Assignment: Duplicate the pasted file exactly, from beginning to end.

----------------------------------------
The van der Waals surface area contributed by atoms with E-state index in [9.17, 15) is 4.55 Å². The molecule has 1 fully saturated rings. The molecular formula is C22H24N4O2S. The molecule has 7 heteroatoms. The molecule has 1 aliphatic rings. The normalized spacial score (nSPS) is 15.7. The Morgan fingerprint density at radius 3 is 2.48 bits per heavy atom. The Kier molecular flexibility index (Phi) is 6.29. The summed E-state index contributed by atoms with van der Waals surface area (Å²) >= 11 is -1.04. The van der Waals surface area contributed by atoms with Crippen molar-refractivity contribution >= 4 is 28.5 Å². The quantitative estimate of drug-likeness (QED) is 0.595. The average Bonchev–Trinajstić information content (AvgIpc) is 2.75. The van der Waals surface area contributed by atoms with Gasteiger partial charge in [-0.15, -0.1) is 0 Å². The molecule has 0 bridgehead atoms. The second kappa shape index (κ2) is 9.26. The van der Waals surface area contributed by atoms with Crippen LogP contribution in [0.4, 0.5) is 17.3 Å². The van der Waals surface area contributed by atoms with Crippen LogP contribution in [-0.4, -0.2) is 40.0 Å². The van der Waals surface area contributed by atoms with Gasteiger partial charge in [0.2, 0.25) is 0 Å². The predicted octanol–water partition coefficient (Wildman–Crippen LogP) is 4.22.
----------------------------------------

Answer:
The van der Waals surface area contributed by atoms with E-state index in [9.17, 15) is 4.55 Å². The molecule has 1 fully saturated rings. The molecular formula is C22H24N4O2S. The molecule has 7 heteroatoms. The molecule has 1 aliphatic rings. The normalized spacial score (nSPS) is 15.7. The Morgan fingerprint density at radius 3 is 2.48 bits per heavy atom. The Kier molecular flexibility index (Phi) is 6.29. The summed E-state index contributed by atoms with van der Waals surface area (Å²) >= 11 is -1.04. The van der Waals surface area contributed by atoms with Crippen molar-refractivity contribution >= 4 is 28.5 Å². The quantitative estimate of drug-likeness (QED) is 0.595. The average Bonchev–Trinajstić information content (AvgIpc) is 2.75. The van der Waals surface area contributed by atoms with Gasteiger partial charge in [-0.15, -0.1) is 0 Å². The molecule has 0 bridgehead atoms. The second kappa shape index (κ2) is 9.26. The van der Waals surface area contributed by atoms with Crippen LogP contribution in [0.4, 0.5) is 17.3 Å². The van der Waals surface area contributed by atoms with Crippen LogP contribution in [-0.4, -0.2) is 40.0 Å². The van der Waals surface area contributed by atoms with Gasteiger partial charge in [0.2, 0.25) is 0 Å². The predicted octanol–water partition coefficient (Wildman–Crippen LogP) is 4.22.